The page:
Writing Down the Bones


We took a family beach vacation last week — an especially appreciated respite after the long winter we’ve had.

In addition to a pile of unread magazines and a couple of novels, I brought a book that has been on my shelf for about twenty-five years now: Natalie Goldberg’s Writing Down the Bones. I bought it when I was living in New Mexico, and the fact that Goldberg lived there too made me think of her as a kindred spirit of sorts — albeit an older and wiser one. Back then, I understood the book as being about journaling and self-discovery which, as a twenty-year old taking a hastily planned year off from college, I was all for.

More recently, I have been thinking about what it means to have “a writing practice”, generally mulling the question and assuming that it involves writing more, more regularly, with greater focus and structure. The book — which I remembered little of — looked like one that might offer some fodder.


Goldberg’s notion of ‘writing practice’ is rooted in her spiritual practice as a buddhist, and the book is direct and accessible. The chapters are short — four pages at most — each one offering a nugget or two: give yourself a set amount of time to write and don’t. stop. writing; trust the process; no editting (physical or mental); give yourself a topic — any topic — and just go; the power is always in the act of writing; stay present and fluid; keep a running list of simple ideas and prompts…

When I excerpt her points this way, they seem obvious. But reading them in the context of her writing, and from where I am sitting, they feel important and relevant and true. Each day over the break I let myself read one or two chapters, then I picked a topic, put pen to paper and just wrote for 20 or 30 minutes: non-stop, no editing. I’ve kept at it since coming back home too. No masterpiece has emerged, nor any great, formed story ideas. But surprising little things have begun to happen — remarkable, small moments.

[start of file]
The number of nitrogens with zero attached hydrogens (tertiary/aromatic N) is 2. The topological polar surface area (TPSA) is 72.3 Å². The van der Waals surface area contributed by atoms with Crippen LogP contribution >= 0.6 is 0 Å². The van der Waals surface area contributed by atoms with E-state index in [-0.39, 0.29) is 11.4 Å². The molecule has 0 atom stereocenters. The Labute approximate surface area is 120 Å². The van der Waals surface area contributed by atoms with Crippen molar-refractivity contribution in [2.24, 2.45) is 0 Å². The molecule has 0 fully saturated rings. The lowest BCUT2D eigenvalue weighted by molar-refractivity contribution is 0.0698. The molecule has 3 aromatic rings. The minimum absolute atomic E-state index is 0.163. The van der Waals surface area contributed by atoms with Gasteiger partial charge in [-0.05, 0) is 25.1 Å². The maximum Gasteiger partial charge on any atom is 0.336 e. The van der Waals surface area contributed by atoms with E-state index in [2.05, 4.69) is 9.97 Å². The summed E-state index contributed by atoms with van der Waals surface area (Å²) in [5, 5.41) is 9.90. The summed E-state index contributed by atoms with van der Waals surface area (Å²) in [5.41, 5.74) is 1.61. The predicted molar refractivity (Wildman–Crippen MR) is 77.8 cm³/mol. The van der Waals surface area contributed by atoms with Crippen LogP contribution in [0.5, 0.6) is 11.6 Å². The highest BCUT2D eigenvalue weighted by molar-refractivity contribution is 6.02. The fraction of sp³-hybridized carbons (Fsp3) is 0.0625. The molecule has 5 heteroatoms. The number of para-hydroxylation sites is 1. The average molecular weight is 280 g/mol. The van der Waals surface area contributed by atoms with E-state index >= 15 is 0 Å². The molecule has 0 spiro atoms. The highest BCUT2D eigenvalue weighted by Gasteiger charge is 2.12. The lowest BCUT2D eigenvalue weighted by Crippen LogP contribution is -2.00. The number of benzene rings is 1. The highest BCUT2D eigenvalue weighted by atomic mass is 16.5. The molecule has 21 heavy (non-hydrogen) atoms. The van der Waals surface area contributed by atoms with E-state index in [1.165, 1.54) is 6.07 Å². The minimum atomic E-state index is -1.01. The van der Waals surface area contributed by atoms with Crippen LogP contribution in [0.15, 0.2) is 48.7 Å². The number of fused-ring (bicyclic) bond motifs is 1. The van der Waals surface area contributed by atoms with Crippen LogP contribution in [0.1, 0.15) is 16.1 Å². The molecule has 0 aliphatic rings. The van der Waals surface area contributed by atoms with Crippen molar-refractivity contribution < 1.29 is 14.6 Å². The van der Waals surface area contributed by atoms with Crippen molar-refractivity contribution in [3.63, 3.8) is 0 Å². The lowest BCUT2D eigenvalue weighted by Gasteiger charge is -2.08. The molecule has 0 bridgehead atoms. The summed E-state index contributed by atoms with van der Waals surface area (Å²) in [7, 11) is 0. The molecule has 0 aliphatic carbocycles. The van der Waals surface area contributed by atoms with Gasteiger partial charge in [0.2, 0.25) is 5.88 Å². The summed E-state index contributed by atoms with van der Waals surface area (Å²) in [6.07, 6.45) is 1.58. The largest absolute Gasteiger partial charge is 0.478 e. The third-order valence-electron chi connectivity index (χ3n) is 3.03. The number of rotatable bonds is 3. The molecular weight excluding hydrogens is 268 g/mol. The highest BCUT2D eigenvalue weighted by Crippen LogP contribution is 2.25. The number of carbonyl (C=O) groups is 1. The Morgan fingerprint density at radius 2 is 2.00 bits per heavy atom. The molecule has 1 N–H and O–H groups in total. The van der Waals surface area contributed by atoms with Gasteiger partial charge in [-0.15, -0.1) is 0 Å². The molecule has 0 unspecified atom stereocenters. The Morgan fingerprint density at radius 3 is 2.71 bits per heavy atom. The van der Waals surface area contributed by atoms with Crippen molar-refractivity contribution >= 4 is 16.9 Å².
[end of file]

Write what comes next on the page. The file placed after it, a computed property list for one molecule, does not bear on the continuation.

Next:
One day I selected the cat I grew up with, Rimsky, as my topic. Writing from that simple beginning, forgotten moments and images came out that I did not know were in me. I have a terrible, terrible memory, with very little on-demand recall: about book plots, movies plots and, worst, details of my own life. My friend Amy and I used to joke that if I ever had grandchildren, she would have to tell them the stories of my youth. I laugh about this, but the reality is also a source of frustration and sadness. The idea that a writing practice could create a sort of a tap or a way in felt pretty radical. And excting.

The chapter I read yesterday was called “Obsessions”. In it Goldberg talked about the power and persistence of our individual obsessions, and how they unavoidably emerge in our writing. Per Goldberg’s direction, I began a list of my own obsessions. For this morning’s ‘practice’, I chose an article I’d read in the paper a couple of days ago that had been clinging to me — about an old fisherwoman. I surprised myself, first, by writing from her point of view. And then with the realization that one of my obsessions — with learnings we’ve lost touch with as our relationship with the ebb and flow of natural cycles has grown more detached — had emerged as if on cue in the voice of a salty old lady from an imagined world, haranguing a bunch of younger women with tales of a life of bodily labor in the sea.

I am up to page 41 (of 170) now, and am finding myself wanting to only read the book in tiny, bite-sized chunks, in order to make it last longer. One of the novels I took on our trip was Marilynne Robinson’s Housekeeping. This book, too, had been lurking on my bookshelf for many years (coincidentally first suggested to me by my New Mexico friend, Deirdre) and I have ended up reading Robinson’s remarkable prose in much the same way, savoring rather than devouring. With my crummy memory, maybe by the time I finish both I can start them over again and they will feel like brand new books. Which, in either case, would be a real gift.